June 2, 2016
The X-Files: "Home Again"
A run-down part of Philadelphia is being redeveloped and gentrified, which means relocating all of the homeless people currently living on the streets. Mulder (David Duchovny) and Scully (Gillian Anderson) are called in when a Federal employee faciliating the removal is brutally murdered. While Mulder tracks down the mysterious killer, Scully receives upsetting news much closer to home.
"Home Again", which marks the series return of writer/director Glen Morgan - who use to co-write with James Wong ("Founder's Mutation") - is a weird blend of old-school monster-of-the-week thrills with weirdly awkward melodrama. The result does contain sufficient X-Files scares and weirdness to entertain the viewer, but due to Scully's personal sub-plot it is a pretty shaky experience.
The killings are the work of the "Band-Aid Nose Man", a lumbering silent man coated in goo with a band-aid stuck across his nostrils. He effectively climbs out of the back of a garbage truck, physically rips his victims in half, and then climbs back into the back of the truck to leave. He is fairly effective, but I think it is fair to say he will not be remembered in the same way as other more iconic X-Files villains like the Flukeman or Eugene Tooms. As with the last two episodes, however, he does bring back a pleasant nostalgia regarding the series in its prime. Some of the series' best episodes were based around the so-called "monster-of-the-week" storylines.
There are some beautifully staged sequences here, but it is slightly difficult to build tension when the episode keeps cutting across to its sub-plot. Scully's mother Margaret (Sheila Larkin) has experienced a heart attack, and lies in a coma in a Washington D.C. hospital. Her last conscious words were a plea to see Charlie, a previously-unseen fourth Scully sibling. With a giant Frankenstein's Monster ripping people's arms off in Philadelphia it is a little difficult to engage with Scully's torment over what her mother's words mean, why she carries a quarter coin on a pendant, and why she suddenly wants to see her estranged youngest son after many years of separation.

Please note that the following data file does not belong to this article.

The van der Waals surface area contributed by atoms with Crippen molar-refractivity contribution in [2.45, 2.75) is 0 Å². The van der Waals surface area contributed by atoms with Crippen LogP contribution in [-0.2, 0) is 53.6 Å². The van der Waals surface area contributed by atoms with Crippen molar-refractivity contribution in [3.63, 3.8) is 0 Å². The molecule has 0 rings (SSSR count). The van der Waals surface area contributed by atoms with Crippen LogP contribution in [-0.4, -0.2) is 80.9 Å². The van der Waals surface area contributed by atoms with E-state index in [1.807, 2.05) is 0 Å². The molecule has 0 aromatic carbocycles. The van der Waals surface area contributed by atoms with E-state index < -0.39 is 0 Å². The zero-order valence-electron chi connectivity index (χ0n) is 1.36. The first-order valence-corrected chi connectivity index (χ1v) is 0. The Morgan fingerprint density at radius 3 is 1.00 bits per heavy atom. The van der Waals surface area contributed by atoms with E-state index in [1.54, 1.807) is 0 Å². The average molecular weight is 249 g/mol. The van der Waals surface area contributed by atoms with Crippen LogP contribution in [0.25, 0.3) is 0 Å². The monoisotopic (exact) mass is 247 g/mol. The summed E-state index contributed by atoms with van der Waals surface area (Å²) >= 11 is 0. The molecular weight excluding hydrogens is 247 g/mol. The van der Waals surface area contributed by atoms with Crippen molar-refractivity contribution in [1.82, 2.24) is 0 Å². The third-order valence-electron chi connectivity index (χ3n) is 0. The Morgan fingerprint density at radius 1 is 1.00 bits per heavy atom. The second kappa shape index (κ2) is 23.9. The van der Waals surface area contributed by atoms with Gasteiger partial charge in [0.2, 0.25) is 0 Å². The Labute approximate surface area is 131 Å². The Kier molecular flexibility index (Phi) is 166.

Scully's sub-plot feels as if it should work. This is not the first parental death in The X-Files; in fact it's the fourth. Previous episodes have ably demonstrated the grief and trauma that occur in these situations, yet despite Gillian Anderson's best acting efforts the entire sequence feels oddly flat and ordinary. It is not helped that neither of Scully's brothers - Bill Jr or Charlie - actually turn up in the episode. We also do not get an explanation for the mysterious coin her mother was wearing around her neck. There's an odd moment at the end which shoe-horns her mother's death into her ongoing upset over giving up her son William for adoption. That's twice in the space of three episodes William has come up, which suggests he is coming back any episode now.
The weak explanations also affect the Band-Aid Nose Man. Mulder and Scully do stumble upon his creator, the anonymous "Trashman", but rather than a clear explanation or a clear mystery they are told some nonsensical babble about Tibetan Tulpas. It is the weakest possible way to clarify the creature's origins - better to leave it entirely creepy and unexplained.
The scary bits are pretty fun. The rest is pretty tedious. It does squeeze through to the good side of mediocrity, but it's a close-run thing. This revived series continues to deliver nostalgia and tedium in equal measure. At this point I'm feeling if the production does return for an 11th season, it desperately needs some fresh writers to kickstart the franchise into the 2010s. Three good episodes out of four does give the season a quality ratio of 75 per cent, but it's a terribly weak 75 per cent.